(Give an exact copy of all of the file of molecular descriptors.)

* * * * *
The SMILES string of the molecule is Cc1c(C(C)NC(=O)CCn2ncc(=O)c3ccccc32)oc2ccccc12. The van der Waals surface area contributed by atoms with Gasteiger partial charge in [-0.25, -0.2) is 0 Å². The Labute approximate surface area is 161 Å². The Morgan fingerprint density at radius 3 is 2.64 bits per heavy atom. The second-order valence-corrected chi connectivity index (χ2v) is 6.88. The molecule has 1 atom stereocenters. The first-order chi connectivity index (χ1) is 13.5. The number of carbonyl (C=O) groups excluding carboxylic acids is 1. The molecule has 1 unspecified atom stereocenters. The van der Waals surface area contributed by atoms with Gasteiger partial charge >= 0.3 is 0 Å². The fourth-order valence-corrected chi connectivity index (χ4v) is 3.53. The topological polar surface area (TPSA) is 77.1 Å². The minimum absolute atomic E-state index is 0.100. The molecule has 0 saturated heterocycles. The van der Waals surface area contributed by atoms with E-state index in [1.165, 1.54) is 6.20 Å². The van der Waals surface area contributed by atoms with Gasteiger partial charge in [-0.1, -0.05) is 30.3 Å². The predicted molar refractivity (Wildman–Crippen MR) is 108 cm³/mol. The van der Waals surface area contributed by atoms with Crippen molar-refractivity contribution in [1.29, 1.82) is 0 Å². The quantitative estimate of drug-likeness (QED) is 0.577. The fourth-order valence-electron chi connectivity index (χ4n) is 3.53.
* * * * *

The SMILES string of the molecule is Cc1c(C(C)NC(=O)CCn2ncc(=O)c3ccccc32)oc2ccccc12. The van der Waals surface area contributed by atoms with Gasteiger partial charge in [-0.25, -0.2) is 0 Å². The Labute approximate surface area is 161 Å². The Morgan fingerprint density at radius 3 is 2.64 bits per heavy atom. The second-order valence-corrected chi connectivity index (χ2v) is 6.88. The molecule has 1 atom stereocenters. The first-order chi connectivity index (χ1) is 13.5. The number of carbonyl (C=O) groups excluding carboxylic acids is 1. The molecule has 1 unspecified atom stereocenters. The van der Waals surface area contributed by atoms with Gasteiger partial charge >= 0.3 is 0 Å². The fourth-order valence-corrected chi connectivity index (χ4v) is 3.53. The topological polar surface area (TPSA) is 77.1 Å². The minimum absolute atomic E-state index is 0.100. The molecule has 0 saturated heterocycles. The van der Waals surface area contributed by atoms with E-state index in [1.165, 1.54) is 6.20 Å². The van der Waals surface area contributed by atoms with Gasteiger partial charge in [-0.1, -0.05) is 30.3 Å². The predicted molar refractivity (Wildman–Crippen MR) is 108 cm³/mol. The van der Waals surface area contributed by atoms with Crippen molar-refractivity contribution in [1.29, 1.82) is 0 Å². The quantitative estimate of drug-likeness (QED) is 0.577. The fourth-order valence-electron chi connectivity index (χ4n) is 3.53.